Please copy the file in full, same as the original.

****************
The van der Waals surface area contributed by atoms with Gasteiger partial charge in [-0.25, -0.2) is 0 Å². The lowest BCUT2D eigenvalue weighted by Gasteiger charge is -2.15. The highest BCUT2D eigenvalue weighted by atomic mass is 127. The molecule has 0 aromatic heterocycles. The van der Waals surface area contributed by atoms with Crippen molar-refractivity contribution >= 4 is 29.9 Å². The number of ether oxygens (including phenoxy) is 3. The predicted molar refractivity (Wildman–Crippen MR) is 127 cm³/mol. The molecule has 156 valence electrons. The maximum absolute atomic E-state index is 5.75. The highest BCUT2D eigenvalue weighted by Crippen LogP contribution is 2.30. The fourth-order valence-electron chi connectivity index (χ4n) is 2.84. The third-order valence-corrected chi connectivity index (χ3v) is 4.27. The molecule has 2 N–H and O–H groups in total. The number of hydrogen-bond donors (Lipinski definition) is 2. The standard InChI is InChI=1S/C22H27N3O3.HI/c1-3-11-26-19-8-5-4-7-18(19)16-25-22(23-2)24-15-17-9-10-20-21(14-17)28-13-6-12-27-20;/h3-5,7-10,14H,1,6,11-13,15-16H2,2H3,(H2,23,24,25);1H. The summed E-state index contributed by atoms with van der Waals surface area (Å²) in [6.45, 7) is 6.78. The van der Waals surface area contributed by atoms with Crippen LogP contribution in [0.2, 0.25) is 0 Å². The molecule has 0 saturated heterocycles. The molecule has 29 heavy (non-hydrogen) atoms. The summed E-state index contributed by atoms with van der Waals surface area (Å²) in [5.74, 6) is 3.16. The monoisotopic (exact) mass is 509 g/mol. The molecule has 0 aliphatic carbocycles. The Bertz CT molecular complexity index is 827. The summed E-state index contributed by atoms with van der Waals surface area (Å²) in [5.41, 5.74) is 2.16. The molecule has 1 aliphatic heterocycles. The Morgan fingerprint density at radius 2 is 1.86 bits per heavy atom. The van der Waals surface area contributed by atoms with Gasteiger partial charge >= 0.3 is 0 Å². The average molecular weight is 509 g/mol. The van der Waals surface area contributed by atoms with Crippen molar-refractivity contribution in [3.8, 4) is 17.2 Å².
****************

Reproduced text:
The van der Waals surface area contributed by atoms with Gasteiger partial charge in [-0.25, -0.2) is 0 Å². The lowest BCUT2D eigenvalue weighted by Gasteiger charge is -2.15. The highest BCUT2D eigenvalue weighted by atomic mass is 127. The molecule has 0 aromatic heterocycles. The van der Waals surface area contributed by atoms with Crippen molar-refractivity contribution >= 4 is 29.9 Å². The number of ether oxygens (including phenoxy) is 3. The predicted molar refractivity (Wildman–Crippen MR) is 127 cm³/mol. The molecule has 156 valence electrons. The maximum absolute atomic E-state index is 5.75. The highest BCUT2D eigenvalue weighted by Crippen LogP contribution is 2.30. The fourth-order valence-electron chi connectivity index (χ4n) is 2.84. The third-order valence-corrected chi connectivity index (χ3v) is 4.27. The molecule has 2 N–H and O–H groups in total. The number of hydrogen-bond donors (Lipinski definition) is 2. The standard InChI is InChI=1S/C22H27N3O3.HI/c1-3-11-26-19-8-5-4-7-18(19)16-25-22(23-2)24-15-17-9-10-20-21(14-17)28-13-6-12-27-20;/h3-5,7-10,14H,1,6,11-13,15-16H2,2H3,(H2,23,24,25);1H. The summed E-state index contributed by atoms with van der Waals surface area (Å²) in [6.45, 7) is 6.78. The van der Waals surface area contributed by atoms with Crippen LogP contribution in [0.2, 0.25) is 0 Å². The molecule has 0 saturated heterocycles. The molecule has 29 heavy (non-hydrogen) atoms. The summed E-state index contributed by atoms with van der Waals surface area (Å²) in [5.74, 6) is 3.16. The monoisotopic (exact) mass is 509 g/mol. The molecule has 0 aliphatic carbocycles. The Bertz CT molecular complexity index is 827. The summed E-state index contributed by atoms with van der Waals surface area (Å²) in [5.41, 5.74) is 2.16. The molecule has 1 aliphatic heterocycles. The Morgan fingerprint density at radius 2 is 1.86 bits per heavy atom. The van der Waals surface area contributed by atoms with Gasteiger partial charge >= 0.3 is 0 Å². The average molecular weight is 509 g/mol. The van der Waals surface area contributed by atoms with Crippen molar-refractivity contribution in [3.8, 4) is 17.2 Å².